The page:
Before I talk about the forward looking part of thebusiness, I’m going to turn it over to Cary Dubois and let Carey explain to yousome of the financial numbers I know that you’re interested in. And then, CaryI’ll take it back and give them the view forward.

Cary J. Dubois

Thank you Jerry and good morning everyone. Before I begin with the financial highlightsit is worth noting a couple of points that will be helpful in yourquarter-over-quarter review of the financials. First, the second quarter of fiscal year 07 only included three weeks ofresults for the Armour Eckrich and the Butterball acquisitions. Additional, the acquisition of Premium StandardFarms was a post fiscal year 07 event and therefore the last year’s secondquarter will not have included any of those results.

Turning our attention to the income statement sales for thequarter were $3.5 billion or 24% higher than the $2.8 billion for the secondquarter last year. Sales were up acrossall of our business segments. The porksegment sales increased 28%, primarily from the Armour Eckrich and PremiumStandard Farms acquisitions. While the 33% increase in sale for the hogproduction segment was largely attributed to the farms acquired through thePremium Standard Farms transaction. Internationally, we were pleased to see sales volume increase in Polandand Romaniaexceeding 20% and 45% respectively. Aswe continue to build out their fresh and packaged meat platforms.

Selling general and administrative expenses were up $58 millionquarter-over-quarter. It is important topoint out the foreign currency fluctuations fell into this line item. In this quarter $25 million or 43% of thisexpense was related to foreign currency losses. The balance of the increase expenses was largely contributed to a fullquarter of Armour Eckrich and the addition of Premium Standard Farms.

Operating profit was $88 million down 20% from the $110 milliona year ago. Key drivers for the quarterwere an earnings improvement of $40 million or 177% in pork and a more thanoffsetting loss of $59 billion in the hog production segment. As mentioned by Larry over 50% of the hogproduction loss resulted from foreign currency fluctuations and the impact ofClassical Swine Fever in Romania. In fact, the total foreign currency loss forthe quarter was $25 as previously mentioned and the inventory write down andthe clean up costs associated with the three disease affected farms in Romaniawas $13 million. This $38 million incharges and currency losses ultimately impacted the quarterly results by $0.28per diluted share on an after tax basis. Adding back depreciation an amortization of $73 million, our earnings before interest,taxes and depreciation an amortization was $160 million, or flat for thequarter versus last year. On thetrialing 12 month basis [inaudible] was $725 million versus last year’strailing month number of $626 million. Interest expense increased $16 million over the same quarter lastyear. This increase was driven by anoverall increase in our debt level and relatively higher borrowing rates due tothe calendar year 2007 financial market conditions.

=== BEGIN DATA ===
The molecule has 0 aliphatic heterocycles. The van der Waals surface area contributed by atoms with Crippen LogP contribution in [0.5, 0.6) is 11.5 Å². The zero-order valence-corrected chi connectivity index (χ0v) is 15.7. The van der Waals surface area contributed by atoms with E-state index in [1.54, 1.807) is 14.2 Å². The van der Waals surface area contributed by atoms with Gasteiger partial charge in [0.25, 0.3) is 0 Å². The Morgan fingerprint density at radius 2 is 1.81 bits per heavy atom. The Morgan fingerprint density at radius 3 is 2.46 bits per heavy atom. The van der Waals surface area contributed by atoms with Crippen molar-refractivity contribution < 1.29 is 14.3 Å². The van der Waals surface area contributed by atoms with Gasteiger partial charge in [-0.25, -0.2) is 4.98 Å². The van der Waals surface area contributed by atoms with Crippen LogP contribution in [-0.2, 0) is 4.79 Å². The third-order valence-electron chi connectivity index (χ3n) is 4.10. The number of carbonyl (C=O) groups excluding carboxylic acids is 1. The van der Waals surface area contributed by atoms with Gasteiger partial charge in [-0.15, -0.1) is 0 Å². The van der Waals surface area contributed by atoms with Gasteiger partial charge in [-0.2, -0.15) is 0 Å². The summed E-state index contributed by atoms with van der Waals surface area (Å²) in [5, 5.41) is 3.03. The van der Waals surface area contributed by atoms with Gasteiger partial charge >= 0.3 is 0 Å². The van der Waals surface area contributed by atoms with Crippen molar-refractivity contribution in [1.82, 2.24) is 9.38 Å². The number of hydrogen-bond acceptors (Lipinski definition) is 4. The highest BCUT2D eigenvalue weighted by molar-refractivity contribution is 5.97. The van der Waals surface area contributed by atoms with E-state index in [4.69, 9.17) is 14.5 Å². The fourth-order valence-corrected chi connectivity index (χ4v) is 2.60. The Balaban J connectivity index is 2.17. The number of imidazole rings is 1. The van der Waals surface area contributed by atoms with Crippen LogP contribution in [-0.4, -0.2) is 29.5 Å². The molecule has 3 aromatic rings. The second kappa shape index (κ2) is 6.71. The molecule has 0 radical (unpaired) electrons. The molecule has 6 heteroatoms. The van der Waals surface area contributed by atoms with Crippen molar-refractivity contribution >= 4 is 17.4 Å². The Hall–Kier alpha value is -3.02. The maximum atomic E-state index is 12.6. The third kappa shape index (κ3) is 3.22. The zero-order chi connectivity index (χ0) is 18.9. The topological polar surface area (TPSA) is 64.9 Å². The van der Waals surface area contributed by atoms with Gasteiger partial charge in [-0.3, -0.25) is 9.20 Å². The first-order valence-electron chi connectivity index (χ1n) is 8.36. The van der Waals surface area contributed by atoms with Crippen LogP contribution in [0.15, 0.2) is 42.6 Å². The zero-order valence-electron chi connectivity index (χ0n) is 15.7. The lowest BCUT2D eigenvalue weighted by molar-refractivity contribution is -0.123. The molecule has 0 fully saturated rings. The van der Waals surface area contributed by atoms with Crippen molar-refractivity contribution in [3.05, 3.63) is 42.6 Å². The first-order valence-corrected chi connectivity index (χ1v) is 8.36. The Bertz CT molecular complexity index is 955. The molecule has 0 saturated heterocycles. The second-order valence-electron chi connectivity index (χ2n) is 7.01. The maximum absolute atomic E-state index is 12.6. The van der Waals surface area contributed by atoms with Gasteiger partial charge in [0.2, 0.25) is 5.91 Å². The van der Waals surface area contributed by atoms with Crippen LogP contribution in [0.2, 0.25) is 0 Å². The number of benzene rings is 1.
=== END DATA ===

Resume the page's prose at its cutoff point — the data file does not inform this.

For a second consecutive quarter we included a table in thepress release which separately breaks out the results of our three major jointventures. The aggregate result in thetable are reflected in the line item entitled Equity In Income or Loss OfAffiliates. These equity method investmentscontributed $28 million for the quarter, up 42% from the prior year. I wish to remind you in viewing this tableand corresponding line item on the income statement that income is actuallyreflected as a negative number and losses are shown as a positive number. This approach is necessary for the results totie into the income statement format.

Taking a look at our balance sheet and cash flow statementcapital expenditures for the quarter were $125 million as compared to $70 ofdepreciation. Our debt level increasedby approximately $250 million in the quarter to $3.7 billion. Key uses for the capital were the continueinvestments and working capital needs in eastern Europe and our seasonalinventory build up in the United States. Our debt to total capitalization level is 56% versus 60% for the samequarter last year. We secured $100 millionin short term credit lines in October and recently increased our US Bankrevolver capacity by $75 million to provide adequate liquidity as move throughour peak inventory period. We currentlyhave over $450 million of available liquidity.

With that, I will turn it back over to Jerry.

Jerry Hostetter

Thank you Caryand thank you for that report. As welook into the third quarter and the remainder of the fiscal year I am certainlyextremely encouraged for the third quarter. As those of you who follow the industry know, fresh pork margins todayare nothing short of excellent. The dropin the hog market has not resulted in a similar drop in the meat markets and asa result the margins on fresh pork have widen dramatically and we areexperiencing some very, very nice margins on the fresh meat side of thebusiness and that’s affecting our third quarter result very, very strongly. As well, I think we had announced that we hada 60 million pound Chinese carcass contract that we are in the final stages ofcompleting and that has helped with the fresh pork business as well.